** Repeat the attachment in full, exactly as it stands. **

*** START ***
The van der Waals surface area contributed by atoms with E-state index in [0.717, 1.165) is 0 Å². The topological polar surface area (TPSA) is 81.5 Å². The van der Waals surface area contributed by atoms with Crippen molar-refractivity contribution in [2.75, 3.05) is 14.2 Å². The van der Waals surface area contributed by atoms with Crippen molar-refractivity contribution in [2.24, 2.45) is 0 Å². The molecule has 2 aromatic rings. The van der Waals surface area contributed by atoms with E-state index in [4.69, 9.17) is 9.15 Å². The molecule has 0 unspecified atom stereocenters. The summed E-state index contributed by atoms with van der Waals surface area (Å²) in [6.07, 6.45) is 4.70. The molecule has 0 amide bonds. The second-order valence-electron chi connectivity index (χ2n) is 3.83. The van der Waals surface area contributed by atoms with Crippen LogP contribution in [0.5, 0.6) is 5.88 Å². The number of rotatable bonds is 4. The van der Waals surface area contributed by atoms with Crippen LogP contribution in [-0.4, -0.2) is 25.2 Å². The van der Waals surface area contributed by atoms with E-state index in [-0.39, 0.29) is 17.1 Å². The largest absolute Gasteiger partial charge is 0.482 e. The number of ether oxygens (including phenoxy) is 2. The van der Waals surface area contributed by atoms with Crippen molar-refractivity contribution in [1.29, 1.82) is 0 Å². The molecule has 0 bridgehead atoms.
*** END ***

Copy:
The van der Waals surface area contributed by atoms with E-state index in [0.717, 1.165) is 0 Å². The topological polar surface area (TPSA) is 81.5 Å². The van der Waals surface area contributed by atoms with Crippen molar-refractivity contribution in [2.75, 3.05) is 14.2 Å². The van der Waals surface area contributed by atoms with Crippen molar-refractivity contribution in [2.24, 2.45) is 0 Å². The molecule has 2 aromatic rings. The van der Waals surface area contributed by atoms with E-state index in [4.69, 9.17) is 9.15 Å². The molecule has 0 unspecified atom stereocenters. The summed E-state index contributed by atoms with van der Waals surface area (Å²) in [6.07, 6.45) is 4.70. The molecule has 0 amide bonds. The second-order valence-electron chi connectivity index (χ2n) is 3.83. The van der Waals surface area contributed by atoms with Crippen LogP contribution in [0.5, 0.6) is 5.88 Å². The number of rotatable bonds is 4. The van der Waals surface area contributed by atoms with Crippen LogP contribution in [-0.4, -0.2) is 25.2 Å². The van der Waals surface area contributed by atoms with E-state index in [-0.39, 0.29) is 17.1 Å². The largest absolute Gasteiger partial charge is 0.482 e. The number of ether oxygens (including phenoxy) is 2. The van der Waals surface area contributed by atoms with Crippen molar-refractivity contribution in [1.29, 1.82) is 0 Å². The molecule has 0 bridgehead atoms.